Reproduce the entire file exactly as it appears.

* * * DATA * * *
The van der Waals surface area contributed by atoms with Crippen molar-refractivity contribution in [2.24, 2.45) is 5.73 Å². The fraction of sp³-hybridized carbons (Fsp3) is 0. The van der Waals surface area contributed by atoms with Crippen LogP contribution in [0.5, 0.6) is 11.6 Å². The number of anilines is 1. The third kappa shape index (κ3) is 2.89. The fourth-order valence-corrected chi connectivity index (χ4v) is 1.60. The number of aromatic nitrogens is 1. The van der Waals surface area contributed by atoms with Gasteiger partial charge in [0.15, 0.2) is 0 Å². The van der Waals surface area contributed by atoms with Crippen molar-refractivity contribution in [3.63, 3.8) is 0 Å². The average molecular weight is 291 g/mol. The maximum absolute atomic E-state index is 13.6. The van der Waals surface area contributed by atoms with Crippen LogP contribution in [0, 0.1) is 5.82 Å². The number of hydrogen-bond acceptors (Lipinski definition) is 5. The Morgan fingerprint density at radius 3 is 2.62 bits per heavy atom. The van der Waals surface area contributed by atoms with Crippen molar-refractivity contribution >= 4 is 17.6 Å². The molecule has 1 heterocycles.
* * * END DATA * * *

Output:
The van der Waals surface area contributed by atoms with Crippen molar-refractivity contribution in [2.24, 2.45) is 5.73 Å². The fraction of sp³-hybridized carbons (Fsp3) is 0. The van der Waals surface area contributed by atoms with Crippen LogP contribution in [0.5, 0.6) is 11.6 Å². The number of anilines is 1. The third kappa shape index (κ3) is 2.89. The fourth-order valence-corrected chi connectivity index (χ4v) is 1.60. The number of aromatic nitrogens is 1. The van der Waals surface area contributed by atoms with Gasteiger partial charge in [0.15, 0.2) is 0 Å². The van der Waals surface area contributed by atoms with Crippen molar-refractivity contribution in [3.63, 3.8) is 0 Å². The average molecular weight is 291 g/mol. The maximum absolute atomic E-state index is 13.6. The van der Waals surface area contributed by atoms with Crippen LogP contribution in [0, 0.1) is 5.82 Å². The number of hydrogen-bond acceptors (Lipinski definition) is 5. The Morgan fingerprint density at radius 3 is 2.62 bits per heavy atom. The van der Waals surface area contributed by atoms with Crippen molar-refractivity contribution >= 4 is 17.6 Å². The molecule has 1 heterocycles.